“The Talk”


Growing up, I never had the opportunity of having “the talk”, not from my parents. The closest I had was in secondary school when my English Teacher said to me, “when boys tell you you’re beautiful, tell them ‘thank you, I know’”. Does that even count for a sex talk? But I understood that she was warning me about closeness with boys.

Is it necessary for couples or intending couples to have “the talk”? In most cases, adults just go with the flow, shying away from addressing a lot of topics even when they begin to affect their relationship in some ways. No one just really wants to talk about the ‘not-so-good’ things that may be affecting intimacy in the relationship. Everyone just somehow wants to be fine with where the relationship is.

There are so many reasons why good communication is paramount to a good relationship, yet communicating effectively around sex and intimacy often feels stilted or difficult, even in a long-term relationship. Intimate relationships are expected to be that way, intimate. If in a supposed intimate relationship, couples find it difficult to talk about sex or express themselves somewhat easily, then what else are they not saying to each other? Certain things should to be discussed because in all, when you eventually come together, almost all tension is diffused and expectations are clearly understood.

Here are some ways couples should handle discussions around sex and intimacy in their relationships.

To your own self be true

Giving your body is the most precious gift you can give to someone. Sex should not be used as a tool to control or manipulate someone, but as a physical expression of the love and desire you feel for each other.

No matter how eager your partner is to get physical, it’s important that you only do so when you are totally ready. Anyone who respects you, will respect your feelings and will be happy to wait.


Most people don’t have sex on a first date but it’s more common on a second or third. If there’s a strong physical attraction, it is understandable, but there are merits to holding back on the physical side of the relationship. Sexual intimacy exposes you at your most vulnerable. If this is a relationship you’re serious about, then taking the time to form a strong emotional connection, with a sense of safety and security, will lay better foundations for something lasting.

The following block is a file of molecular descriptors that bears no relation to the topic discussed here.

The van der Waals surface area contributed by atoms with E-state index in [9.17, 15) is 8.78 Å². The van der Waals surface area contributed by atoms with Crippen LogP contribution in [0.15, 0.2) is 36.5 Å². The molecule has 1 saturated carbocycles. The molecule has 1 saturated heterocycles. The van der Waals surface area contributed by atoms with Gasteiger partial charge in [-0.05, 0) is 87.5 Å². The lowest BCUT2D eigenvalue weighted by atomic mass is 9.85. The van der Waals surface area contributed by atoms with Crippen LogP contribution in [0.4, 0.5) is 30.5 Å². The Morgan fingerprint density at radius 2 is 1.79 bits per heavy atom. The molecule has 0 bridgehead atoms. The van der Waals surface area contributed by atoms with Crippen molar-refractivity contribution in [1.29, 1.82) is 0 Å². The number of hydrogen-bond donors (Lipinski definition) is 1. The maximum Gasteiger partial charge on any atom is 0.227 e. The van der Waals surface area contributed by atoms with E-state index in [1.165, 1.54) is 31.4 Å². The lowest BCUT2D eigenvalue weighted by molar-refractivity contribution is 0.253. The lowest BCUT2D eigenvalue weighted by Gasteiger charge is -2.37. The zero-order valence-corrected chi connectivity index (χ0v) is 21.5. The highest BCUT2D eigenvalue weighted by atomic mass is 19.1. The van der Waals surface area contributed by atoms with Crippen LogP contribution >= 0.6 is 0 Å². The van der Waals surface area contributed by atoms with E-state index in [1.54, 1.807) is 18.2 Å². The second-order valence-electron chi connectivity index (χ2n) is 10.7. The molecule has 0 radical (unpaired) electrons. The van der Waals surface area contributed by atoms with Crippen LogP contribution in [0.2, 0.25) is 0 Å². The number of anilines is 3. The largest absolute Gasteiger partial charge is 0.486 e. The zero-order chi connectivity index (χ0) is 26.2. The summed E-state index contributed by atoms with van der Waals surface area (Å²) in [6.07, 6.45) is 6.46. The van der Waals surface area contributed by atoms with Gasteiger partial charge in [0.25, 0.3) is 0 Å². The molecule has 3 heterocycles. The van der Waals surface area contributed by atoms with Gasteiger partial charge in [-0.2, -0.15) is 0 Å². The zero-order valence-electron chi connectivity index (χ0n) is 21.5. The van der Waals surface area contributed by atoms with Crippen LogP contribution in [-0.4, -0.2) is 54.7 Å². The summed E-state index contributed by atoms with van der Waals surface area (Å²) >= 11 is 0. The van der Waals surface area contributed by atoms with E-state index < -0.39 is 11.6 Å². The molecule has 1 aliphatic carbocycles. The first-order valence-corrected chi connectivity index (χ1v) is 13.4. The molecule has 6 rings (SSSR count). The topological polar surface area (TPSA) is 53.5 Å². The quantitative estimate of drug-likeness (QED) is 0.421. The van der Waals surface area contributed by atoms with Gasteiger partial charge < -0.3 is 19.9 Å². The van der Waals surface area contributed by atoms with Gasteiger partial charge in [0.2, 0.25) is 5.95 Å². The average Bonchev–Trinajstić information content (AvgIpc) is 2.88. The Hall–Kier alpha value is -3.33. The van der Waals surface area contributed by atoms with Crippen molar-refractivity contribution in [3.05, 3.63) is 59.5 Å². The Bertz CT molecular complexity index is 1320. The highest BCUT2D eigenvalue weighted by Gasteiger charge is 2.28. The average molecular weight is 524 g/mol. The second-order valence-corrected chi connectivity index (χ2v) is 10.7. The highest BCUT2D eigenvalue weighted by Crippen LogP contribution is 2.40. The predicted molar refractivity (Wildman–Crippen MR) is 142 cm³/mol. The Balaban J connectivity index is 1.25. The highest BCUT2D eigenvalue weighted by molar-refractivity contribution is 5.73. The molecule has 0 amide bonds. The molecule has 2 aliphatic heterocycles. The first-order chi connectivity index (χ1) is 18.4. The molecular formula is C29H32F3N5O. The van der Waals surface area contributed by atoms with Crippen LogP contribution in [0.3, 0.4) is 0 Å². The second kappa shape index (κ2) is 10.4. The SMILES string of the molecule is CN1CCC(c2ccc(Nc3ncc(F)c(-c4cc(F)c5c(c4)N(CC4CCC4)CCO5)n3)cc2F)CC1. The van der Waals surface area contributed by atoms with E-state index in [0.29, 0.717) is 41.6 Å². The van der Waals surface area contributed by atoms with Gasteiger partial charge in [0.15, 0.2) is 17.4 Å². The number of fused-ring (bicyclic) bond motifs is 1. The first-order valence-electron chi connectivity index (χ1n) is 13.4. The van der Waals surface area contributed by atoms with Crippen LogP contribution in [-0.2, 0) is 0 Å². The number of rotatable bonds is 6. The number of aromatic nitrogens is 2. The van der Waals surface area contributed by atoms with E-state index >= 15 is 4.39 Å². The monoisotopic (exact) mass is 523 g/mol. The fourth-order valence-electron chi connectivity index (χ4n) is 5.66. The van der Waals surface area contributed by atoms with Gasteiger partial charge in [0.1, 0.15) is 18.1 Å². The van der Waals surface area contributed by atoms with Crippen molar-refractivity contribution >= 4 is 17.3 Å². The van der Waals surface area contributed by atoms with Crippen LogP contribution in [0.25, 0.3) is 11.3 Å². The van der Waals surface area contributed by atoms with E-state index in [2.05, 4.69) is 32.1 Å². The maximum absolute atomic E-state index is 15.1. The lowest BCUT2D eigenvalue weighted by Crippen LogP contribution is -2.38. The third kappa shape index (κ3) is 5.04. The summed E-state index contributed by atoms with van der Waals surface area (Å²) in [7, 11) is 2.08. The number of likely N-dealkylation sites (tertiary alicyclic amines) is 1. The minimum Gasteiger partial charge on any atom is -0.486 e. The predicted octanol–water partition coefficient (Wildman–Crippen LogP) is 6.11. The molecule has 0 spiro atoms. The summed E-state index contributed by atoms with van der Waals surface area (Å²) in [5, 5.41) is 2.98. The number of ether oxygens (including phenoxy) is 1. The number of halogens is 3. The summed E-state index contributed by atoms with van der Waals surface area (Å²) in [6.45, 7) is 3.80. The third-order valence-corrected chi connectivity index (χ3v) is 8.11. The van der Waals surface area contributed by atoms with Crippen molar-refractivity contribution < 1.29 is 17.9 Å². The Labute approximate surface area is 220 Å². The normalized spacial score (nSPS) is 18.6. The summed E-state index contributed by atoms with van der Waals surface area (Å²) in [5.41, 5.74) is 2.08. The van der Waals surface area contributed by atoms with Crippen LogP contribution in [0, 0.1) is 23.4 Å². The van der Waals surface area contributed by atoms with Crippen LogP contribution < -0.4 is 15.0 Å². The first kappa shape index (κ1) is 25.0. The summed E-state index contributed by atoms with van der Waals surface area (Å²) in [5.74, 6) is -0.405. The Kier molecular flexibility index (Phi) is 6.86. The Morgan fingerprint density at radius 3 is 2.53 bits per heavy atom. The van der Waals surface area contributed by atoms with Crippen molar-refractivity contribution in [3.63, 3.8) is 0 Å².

Some people are at the other end of the spectrum and want to wait until after they’re married before they have sex. Whatever your views and preferences are important to be able to have a frank and open discussion with your partner. If you don’t feel you trust them well enough to have an intimate conversation, then it’s probably too soon to have sex.

Sex and intimacy

Love knows no age limits and many people find love later in life. Sometimes age or health can limit the sexual activity you can engage in but there’s no reason why you can’t still have a deeply fulfilling relationship.

If there are limitations on the sexual activity you can participate in, it’s doubly important that you develop a strong emotional connection before you have an open discussion about sex. There are many ways to be intimate and affectionate with each other, and the important thing is that you’re both able to get physical pleasure and satisfaction within the relationship – how that’s achieved is up to you to decide as a couple.


Otherwise, if we choose to go into a blind relationship, you can only have yourself to blame hoping endlessly.

So get talking!

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